Posted: 07/09/17 by The University of Northampton
A University of Northampton based scientist has called attention to continuing the important research being carried out at our Park campus into a devastating childhood condition.
Dr Karen Anthony, a lecturer in Molecular Bioscience at University of Northampton, made the call as the international spotlight is turned on World Duchenne Muscular Dystrophy (DMD)
DMD is a muscle wasting condition that is the most common fatal genetic disorder diagnosed in childhood. Dr Anthony and her team are part of a worldwide effort to standardise clinical trials of DMD drugs, as well as working to gain a deeper understanding of the biology of the condition.
She is looking for financial backing from businesses and members of the public to help provide vital equipment for a young researcher to undertake a project to understand how DMD
affects the brain as well as muscles.
Dr Anthony said: “Medical research requires a considerable amount of equipment and acquiring the necessary funds can be challenging, particularly for rare diseases such as DMD. Crowdfunding is one solution that can help.
“Our campaign will run throughout September, coinciding with World Duchenne Awareness Day on 7 September. Through research, we are helping to provide a normal independent future for individuals living with DMD.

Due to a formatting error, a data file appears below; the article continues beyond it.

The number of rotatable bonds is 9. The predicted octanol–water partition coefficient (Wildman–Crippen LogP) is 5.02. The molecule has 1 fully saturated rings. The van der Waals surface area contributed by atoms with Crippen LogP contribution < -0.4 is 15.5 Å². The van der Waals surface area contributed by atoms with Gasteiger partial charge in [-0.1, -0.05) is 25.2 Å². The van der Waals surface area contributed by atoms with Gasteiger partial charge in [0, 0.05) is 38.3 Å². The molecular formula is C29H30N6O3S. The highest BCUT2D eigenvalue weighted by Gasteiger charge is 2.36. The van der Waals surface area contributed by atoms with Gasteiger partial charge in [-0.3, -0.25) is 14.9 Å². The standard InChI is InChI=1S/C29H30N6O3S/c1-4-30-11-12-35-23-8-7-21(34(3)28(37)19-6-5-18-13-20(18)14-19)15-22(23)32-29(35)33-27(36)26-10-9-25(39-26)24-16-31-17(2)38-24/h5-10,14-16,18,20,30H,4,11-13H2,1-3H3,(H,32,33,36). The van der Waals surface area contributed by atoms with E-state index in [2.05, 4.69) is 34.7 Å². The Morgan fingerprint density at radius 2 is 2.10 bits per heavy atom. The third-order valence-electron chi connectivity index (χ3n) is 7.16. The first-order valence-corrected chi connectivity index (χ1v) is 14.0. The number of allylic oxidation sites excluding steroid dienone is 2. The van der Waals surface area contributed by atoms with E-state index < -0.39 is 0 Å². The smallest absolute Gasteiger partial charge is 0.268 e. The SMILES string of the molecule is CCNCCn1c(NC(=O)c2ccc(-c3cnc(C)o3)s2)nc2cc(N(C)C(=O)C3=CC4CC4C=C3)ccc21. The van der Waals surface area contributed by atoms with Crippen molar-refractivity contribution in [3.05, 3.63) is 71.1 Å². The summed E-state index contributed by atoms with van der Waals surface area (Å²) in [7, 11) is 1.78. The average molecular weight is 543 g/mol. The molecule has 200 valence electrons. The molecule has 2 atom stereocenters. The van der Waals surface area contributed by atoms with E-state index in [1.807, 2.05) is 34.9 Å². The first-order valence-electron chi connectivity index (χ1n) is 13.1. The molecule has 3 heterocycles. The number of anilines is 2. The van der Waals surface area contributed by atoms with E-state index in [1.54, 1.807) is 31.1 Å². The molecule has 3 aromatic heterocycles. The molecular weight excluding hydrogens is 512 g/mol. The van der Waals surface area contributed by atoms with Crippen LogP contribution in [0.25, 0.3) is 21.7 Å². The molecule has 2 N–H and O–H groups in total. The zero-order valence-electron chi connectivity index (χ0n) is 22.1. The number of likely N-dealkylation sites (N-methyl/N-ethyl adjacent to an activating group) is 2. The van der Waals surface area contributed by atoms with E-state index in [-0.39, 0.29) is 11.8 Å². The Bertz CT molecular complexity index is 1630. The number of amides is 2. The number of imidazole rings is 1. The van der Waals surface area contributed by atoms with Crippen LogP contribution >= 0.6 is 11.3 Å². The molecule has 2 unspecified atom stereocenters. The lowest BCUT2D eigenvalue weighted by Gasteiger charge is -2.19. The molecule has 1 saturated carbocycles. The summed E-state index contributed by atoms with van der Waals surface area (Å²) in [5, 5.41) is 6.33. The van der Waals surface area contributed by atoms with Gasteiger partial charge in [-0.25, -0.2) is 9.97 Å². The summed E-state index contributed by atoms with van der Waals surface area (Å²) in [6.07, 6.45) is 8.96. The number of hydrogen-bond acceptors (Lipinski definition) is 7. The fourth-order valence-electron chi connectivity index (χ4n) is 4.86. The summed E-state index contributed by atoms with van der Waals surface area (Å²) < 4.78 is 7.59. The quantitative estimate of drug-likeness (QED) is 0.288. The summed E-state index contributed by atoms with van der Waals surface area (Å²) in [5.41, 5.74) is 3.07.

“Backers of our project will receive project updates, free gifts and exclusive interactive laboratory tours. Donors will also be recognised when the results are published.”
Dr Anthony can be contacted via email at email@example.com
For more about the crowdfunding campaign with an informative video: https://experiment.com/projects/what-is-a-muscle-protein-doing-in-the-brain
To find out more and to back Dr Anthony’s research on Duchenne: https://experiment.com/projects/what-is-a-muscle-protein-doing-in-the-brain
To find out more about World Duchenne Awareness day visit http://www.worldduchenneday.org/
For more information about our Human Bioscience course: https://www.northampton.ac.uk/study/courses/human-biosciences-bsc-hons/
Pictured: Amanda Ash and Dr Karen Anthony